# Determining Coordinates

In **2D coordinate geometry**, each point corresponds to a pair of numbers $(a,b)$ such that the first number $a$ gives the $x$-coordinate and the second number $b$ gives the $y$-coordinate of the point.

We use these coordinates to determine the placement of the point, as shown below:

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## Steps for Determining Coordinates

Given a point in the coordinate plane, how do we determine the $x$-coordinate and $y$-coordinate of the point? It may be useful to follow these steps to help solve the problem:

- draw a picture;
- label the picture;
- mark the point or other desired quantity the problem is asking for;
- draw any additional lines or points that may help you find the solution.

Given point $(a,b)$, let's consider what happens when we reflect the point in the following ways:

- Reflect the point about the $x$-axis: this gives the point $(a,-b)$ with the same $x$-coordinate and with $y$-coordinate multiplied by $-1$.

- Reflect the point about the $y$-axis: this gives the point $(-a,b)$ with the same $y$-coordinate and with $x$-coordinate multiplied by $-1$.

- Reflect the point about the origin $(0, 0)$: this gives the point $(-a,-b)$ with both $x$- and $y$-coordinates multiplied by $-1$.

- Reflect the point about the line $y=x$: this gives the point $(b,a)$, with $x$- and $y$-coordinates swapped.

- Reflect the point about the line $y=-x$: this gives the point $(-b,-a)$, with $x$- and $y$-coordinates swapped and multiplied by $-1$.

Let's illustrate these concepts of reflection in the following example:

Consider the point $A=(2, 5).$ What are the coordinates of the reflections of $A$ about

- the $x$-axis
- the $y$-axis
- the origin $(0, 0)$
- the line $y=x$
- the line $y=-x$
respectively?

The reflections of a point $(2, 5)$ about

- the $x$-axis is $(2, -5)$
- the $y$-axis is $(-2, 5)$
- the origin $(0, 0)$ is $(-2, -5)$
- the line $y=x$ is $(5, 2)$
- the line $y=-x$ is $(-5, -2).$ $_\square$

## Determining Coordinates for Translations

A set of points undergoes a **translation** if each point is mapped from $(x,y)$ to $(x+a, y+b)$ for some fixed numbers $a$ and $b$. To determine the coordinates of any point after this translation, add $a$ to the $x$-coordinate and $b$ to the $y$-coordinate of the point.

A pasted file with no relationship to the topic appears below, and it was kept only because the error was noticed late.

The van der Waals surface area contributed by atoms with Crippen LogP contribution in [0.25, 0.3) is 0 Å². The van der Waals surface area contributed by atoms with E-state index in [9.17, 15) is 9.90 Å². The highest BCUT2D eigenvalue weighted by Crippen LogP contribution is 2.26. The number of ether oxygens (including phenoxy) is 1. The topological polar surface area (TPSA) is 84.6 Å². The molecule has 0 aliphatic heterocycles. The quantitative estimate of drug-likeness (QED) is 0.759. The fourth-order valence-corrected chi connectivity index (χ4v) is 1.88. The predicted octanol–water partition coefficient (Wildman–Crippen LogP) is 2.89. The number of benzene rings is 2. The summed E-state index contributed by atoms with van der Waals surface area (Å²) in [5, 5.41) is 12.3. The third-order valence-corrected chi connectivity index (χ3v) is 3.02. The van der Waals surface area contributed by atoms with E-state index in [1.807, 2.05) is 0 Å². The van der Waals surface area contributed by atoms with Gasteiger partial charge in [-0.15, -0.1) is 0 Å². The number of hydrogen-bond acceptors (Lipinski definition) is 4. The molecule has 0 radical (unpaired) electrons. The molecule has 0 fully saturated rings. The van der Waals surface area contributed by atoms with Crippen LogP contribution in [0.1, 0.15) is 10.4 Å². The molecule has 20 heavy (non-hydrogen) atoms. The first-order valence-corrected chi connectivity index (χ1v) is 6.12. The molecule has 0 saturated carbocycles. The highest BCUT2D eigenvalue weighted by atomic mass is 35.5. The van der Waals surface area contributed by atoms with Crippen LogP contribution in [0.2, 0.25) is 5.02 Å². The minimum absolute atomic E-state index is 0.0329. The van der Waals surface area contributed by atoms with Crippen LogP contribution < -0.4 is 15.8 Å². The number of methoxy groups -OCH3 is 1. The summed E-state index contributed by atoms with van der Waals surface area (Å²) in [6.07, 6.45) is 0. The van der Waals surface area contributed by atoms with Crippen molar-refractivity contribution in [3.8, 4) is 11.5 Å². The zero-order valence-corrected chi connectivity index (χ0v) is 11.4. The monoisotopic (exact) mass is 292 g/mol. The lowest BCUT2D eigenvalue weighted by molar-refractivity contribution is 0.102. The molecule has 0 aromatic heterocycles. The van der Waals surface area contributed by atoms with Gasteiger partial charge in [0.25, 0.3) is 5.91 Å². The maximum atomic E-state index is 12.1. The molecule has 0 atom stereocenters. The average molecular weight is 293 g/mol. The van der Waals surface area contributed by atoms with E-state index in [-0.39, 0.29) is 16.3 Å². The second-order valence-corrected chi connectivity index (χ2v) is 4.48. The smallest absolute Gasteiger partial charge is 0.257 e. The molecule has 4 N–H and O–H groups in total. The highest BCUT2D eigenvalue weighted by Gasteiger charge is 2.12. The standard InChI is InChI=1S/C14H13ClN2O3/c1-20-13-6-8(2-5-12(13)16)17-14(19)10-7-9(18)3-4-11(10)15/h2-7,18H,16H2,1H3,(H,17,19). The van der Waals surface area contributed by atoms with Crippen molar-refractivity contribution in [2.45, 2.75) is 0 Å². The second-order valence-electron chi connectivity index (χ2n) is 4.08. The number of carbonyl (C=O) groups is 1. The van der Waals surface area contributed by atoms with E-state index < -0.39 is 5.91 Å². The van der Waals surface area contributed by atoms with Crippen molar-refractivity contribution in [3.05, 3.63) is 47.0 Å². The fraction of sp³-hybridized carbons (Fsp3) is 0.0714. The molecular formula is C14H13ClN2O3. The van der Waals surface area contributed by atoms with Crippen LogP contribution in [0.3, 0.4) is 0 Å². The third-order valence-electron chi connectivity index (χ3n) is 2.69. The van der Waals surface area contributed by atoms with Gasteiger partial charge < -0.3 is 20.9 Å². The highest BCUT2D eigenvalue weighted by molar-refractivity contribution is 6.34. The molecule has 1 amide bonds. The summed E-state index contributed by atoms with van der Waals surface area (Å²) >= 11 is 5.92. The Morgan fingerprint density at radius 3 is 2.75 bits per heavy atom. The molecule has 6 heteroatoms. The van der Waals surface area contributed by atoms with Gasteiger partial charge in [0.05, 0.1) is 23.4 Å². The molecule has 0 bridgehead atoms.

A parallel translation $(x, y) \rightarrow (x-3, y+b)$ moves the point $(-2, 5)$ to the point $(a, 7).$ What is $a+b?$

The parallel translation $(x, y) \rightarrow (x-3, y+b)$ moves the point $(-2, 5)$ to

$(-2-3, 5+b).$

Equating this with the point $(a, 7)$ given in the problem, we have

$-2-3=a,\quad 5+b=7,$

which implies $a+b=-5+2=-3.$ $_\square$

## Determining Coordinates in Geometric Figures

Suppose that we are given a geometric figure and would like to determine the coordinates of one or more of the points of the figure. In this case, the following additional steps are useful:

- remember geometric properties of the figure in the problem;
- draw a diagram for the problem that illustrates these properties.

Parallelogram $ABCD$ has vertices

$A=(-2, a),\ B=(b, 0),\ C=(3, 1),\ D=(1, 3).$

What is $a+b?$

Since $ABCD$ is a parallelogram, it must be true that the midpoints of $\overline{AC}$ and $\overline{BD}$ are the same. In other words,

$\left(\frac{-2+3}{2}, \frac{a+1}{2}\right)=\left(\frac{b+1}{2}, \frac{0+3}{2}\right).$

This implies $-2+3=b+1$ or $b=0,$ and $a+1=0+3$ or $a=2.$

Therefore, $a+b=2+0=2.$ $_\square$

Parallelogram $ABCD$ has vertex $A=(0, 2).$ If the midpoints of sides $\overline{AB}$ and $\overline{BC}$ are $X=(-1, 0)$ and $Y=(2, -1),$ respectively, what are the coordinates of vertex $D?$

Let $B=(a, b),$ then

$X=\left(\frac{0+a}{2}, \frac{2+b}{2}\right)=(-1, 0) \implies a=-2, b=-2.$

Similarly, let $C=(c, d),$ then

$Y=\left(\frac{-2+c}{2}, \frac{-2+d}{2}\right)=(2, -1) \implies c=6, d=0.$

Thus, we have $B=(-2, -2)$ and $C=(6, 0).$ Now, let $D=(e, f),$ then since the midpoints of of $\overline{AC}$ and $\overline{BD}$ are the same in parallelogram $ABCD,$

$\left(\frac{0+6}{2}, \frac{2+0}{2}\right)=\left(\frac{-2+e}{2}, \frac{-2+f}{2}\right) \implies e=8, f=4.$

Therefore, $D=(8, 4).$ $_\square$

**Cite as:**Determining Coordinates.

*Brilliant.org*. Retrieved from https://brilliant.org/wiki/determining-coordinates/